There is a thing that happens to Breyer horses. Those plastic horses that, if you were a girl at a certain time, you probably had, because girls love horses. They weren't for playing with, really, more the type of thing a girl might save up her allowance to buy, or get as a gift for a birthday, or as consolation for a traumatic event, getting stitches, a grandparent dying. And girls who have these horses eventually box them up, because there comes a time when girls must box up all their things because they take up too much space. A girl might get a call from her mother one day, that she needs to clear her shit out of the attic, because mothers at a certain age decide that it is necessary to clear everything out of the attic, and if the girl doesn't clear her shit out of the attic it will be thrown away. And when the girl opens the box labeled "Breyer Horses", she will see that the horses—appaloosa, pinto, Clydesdale, Arabian, and more names she doesn't remember, though at one time she knew them all—are dissolving in a puddle. The technical name for this is vinegar syndrome, a thing that also happens to old films, where acetyl attached to cellulose degrades, resulting in a vinegary discharge, and the plastic of the film becomes brittle, and breaks. Girls on the internet have their own names for what happens to Breyer horses. They call them "oozies" and "shrinkies", the latter referring to the warping and shrinking plastic, the thighs turning in on themselves, the muzzles diminishing into nothing, and the former referring to the vinegar, dripping from nostrils, trickling from eyes. Girls whose Breyer horses are oozing and shrinking can throw them away, of course, though it is also possible to wash them off in cool water, put them on display in favorable conditions, and care for them regularly (girls have much knowledge on the appropriate care of horses), trying to slow down the process by which they eventually disappear.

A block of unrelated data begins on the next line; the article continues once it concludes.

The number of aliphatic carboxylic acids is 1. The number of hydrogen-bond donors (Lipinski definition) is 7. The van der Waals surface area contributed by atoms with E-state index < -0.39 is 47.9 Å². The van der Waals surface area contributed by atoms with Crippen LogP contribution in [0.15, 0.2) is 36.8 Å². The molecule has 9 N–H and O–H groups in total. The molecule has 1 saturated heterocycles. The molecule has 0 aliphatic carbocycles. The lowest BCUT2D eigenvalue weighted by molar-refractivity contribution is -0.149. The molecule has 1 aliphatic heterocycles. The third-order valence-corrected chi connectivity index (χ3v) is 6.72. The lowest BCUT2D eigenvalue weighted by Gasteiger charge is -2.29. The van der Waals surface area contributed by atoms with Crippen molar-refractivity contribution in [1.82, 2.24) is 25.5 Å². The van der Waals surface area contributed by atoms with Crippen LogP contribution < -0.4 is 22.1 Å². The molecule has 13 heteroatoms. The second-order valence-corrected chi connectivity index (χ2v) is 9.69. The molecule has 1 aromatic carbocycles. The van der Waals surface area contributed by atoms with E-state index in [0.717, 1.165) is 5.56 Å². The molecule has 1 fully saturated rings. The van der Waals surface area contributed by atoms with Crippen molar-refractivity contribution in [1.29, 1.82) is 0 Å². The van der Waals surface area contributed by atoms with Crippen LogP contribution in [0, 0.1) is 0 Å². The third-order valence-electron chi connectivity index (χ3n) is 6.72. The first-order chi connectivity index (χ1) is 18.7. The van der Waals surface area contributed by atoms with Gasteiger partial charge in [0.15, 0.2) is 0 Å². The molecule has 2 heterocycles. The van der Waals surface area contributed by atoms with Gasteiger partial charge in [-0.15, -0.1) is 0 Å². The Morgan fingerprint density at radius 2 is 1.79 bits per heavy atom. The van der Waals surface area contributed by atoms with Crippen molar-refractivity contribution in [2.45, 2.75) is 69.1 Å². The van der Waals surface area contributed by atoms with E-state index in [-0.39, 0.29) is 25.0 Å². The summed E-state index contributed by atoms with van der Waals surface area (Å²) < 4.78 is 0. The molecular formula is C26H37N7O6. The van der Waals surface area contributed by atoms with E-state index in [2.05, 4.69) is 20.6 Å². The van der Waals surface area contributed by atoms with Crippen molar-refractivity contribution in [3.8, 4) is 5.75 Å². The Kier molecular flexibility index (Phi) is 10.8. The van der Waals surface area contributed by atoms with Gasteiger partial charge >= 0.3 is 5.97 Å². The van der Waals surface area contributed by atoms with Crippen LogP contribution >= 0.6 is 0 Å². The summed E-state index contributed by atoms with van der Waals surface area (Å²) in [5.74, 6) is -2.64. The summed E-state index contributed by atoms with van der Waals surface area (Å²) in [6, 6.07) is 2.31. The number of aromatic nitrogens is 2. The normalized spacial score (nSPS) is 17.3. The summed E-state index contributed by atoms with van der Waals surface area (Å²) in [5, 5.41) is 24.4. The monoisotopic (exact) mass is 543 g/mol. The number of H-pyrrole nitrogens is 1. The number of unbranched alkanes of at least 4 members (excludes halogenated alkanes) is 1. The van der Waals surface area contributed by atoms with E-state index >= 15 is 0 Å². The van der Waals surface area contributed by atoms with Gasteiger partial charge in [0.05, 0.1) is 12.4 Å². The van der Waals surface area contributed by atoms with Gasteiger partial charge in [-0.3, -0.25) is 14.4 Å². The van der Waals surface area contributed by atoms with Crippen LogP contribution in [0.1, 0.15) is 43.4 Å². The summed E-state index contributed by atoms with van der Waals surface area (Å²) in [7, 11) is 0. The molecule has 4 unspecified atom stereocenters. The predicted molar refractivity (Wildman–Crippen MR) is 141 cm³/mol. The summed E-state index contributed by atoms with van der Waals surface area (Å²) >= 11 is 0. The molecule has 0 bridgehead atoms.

Karen Marron lives and writes in Tel Aviv. She has an MA in Creative Writing from Bar-Ilan University and edits creative nonfiction for The Ilanot Review. Her work has been published in Beeswax Magazine and in Small Spiral Notebook. Follow her on Twitter @marronglacee.